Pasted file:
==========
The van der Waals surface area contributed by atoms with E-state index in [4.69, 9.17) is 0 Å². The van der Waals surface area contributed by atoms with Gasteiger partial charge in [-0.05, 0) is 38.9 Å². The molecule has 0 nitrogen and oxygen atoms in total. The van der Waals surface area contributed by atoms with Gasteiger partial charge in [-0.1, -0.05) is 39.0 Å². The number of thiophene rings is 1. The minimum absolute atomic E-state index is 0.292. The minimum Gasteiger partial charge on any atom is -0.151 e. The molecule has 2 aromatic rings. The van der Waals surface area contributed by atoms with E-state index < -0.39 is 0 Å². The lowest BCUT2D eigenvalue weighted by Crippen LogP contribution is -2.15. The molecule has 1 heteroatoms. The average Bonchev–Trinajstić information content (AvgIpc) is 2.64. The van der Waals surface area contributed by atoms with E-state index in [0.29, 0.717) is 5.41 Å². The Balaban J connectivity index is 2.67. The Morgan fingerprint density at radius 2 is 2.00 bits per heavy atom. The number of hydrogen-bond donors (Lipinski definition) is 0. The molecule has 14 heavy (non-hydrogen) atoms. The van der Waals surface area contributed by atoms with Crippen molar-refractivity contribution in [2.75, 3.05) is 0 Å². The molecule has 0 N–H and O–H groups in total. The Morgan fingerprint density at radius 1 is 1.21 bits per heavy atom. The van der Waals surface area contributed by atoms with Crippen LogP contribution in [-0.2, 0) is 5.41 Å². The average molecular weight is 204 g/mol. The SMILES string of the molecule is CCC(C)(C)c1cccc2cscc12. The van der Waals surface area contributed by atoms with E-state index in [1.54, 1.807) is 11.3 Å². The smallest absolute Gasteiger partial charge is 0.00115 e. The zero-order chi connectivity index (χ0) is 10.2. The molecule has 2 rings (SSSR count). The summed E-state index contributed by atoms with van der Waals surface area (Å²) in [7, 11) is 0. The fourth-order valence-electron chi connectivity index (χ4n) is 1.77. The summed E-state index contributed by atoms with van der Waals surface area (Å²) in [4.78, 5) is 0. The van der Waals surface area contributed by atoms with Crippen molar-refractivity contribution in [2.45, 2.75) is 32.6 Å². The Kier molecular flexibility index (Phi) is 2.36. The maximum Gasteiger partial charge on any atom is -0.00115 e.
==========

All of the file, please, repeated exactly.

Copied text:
The van der Waals surface area contributed by atoms with E-state index in [4.69, 9.17) is 0 Å². The van der Waals surface area contributed by atoms with Gasteiger partial charge in [-0.05, 0) is 38.9 Å². The molecule has 0 nitrogen and oxygen atoms in total. The van der Waals surface area contributed by atoms with Gasteiger partial charge in [-0.1, -0.05) is 39.0 Å². The number of thiophene rings is 1. The minimum absolute atomic E-state index is 0.292. The minimum Gasteiger partial charge on any atom is -0.151 e. The molecule has 2 aromatic rings. The van der Waals surface area contributed by atoms with E-state index < -0.39 is 0 Å². The lowest BCUT2D eigenvalue weighted by Crippen LogP contribution is -2.15. The molecule has 1 heteroatoms. The average Bonchev–Trinajstić information content (AvgIpc) is 2.64. The van der Waals surface area contributed by atoms with E-state index in [0.29, 0.717) is 5.41 Å². The Balaban J connectivity index is 2.67. The Morgan fingerprint density at radius 2 is 2.00 bits per heavy atom. The number of hydrogen-bond donors (Lipinski definition) is 0. The molecule has 14 heavy (non-hydrogen) atoms. The van der Waals surface area contributed by atoms with Crippen molar-refractivity contribution in [2.75, 3.05) is 0 Å². The molecule has 0 N–H and O–H groups in total. The Morgan fingerprint density at radius 1 is 1.21 bits per heavy atom. The van der Waals surface area contributed by atoms with Crippen LogP contribution in [-0.2, 0) is 5.41 Å². The average molecular weight is 204 g/mol. The SMILES string of the molecule is CCC(C)(C)c1cccc2cscc12. The van der Waals surface area contributed by atoms with E-state index in [1.54, 1.807) is 11.3 Å². The smallest absolute Gasteiger partial charge is 0.00115 e. The zero-order chi connectivity index (χ0) is 10.2. The molecule has 2 rings (SSSR count). The summed E-state index contributed by atoms with van der Waals surface area (Å²) in [7, 11) is 0. The fourth-order valence-electron chi connectivity index (χ4n) is 1.77. The summed E-state index contributed by atoms with van der Waals surface area (Å²) in [4.78, 5) is 0. The van der Waals surface area contributed by atoms with Crippen molar-refractivity contribution in [2.45, 2.75) is 32.6 Å². The Kier molecular flexibility index (Phi) is 2.36. The maximum Gasteiger partial charge on any atom is -0.00115 e.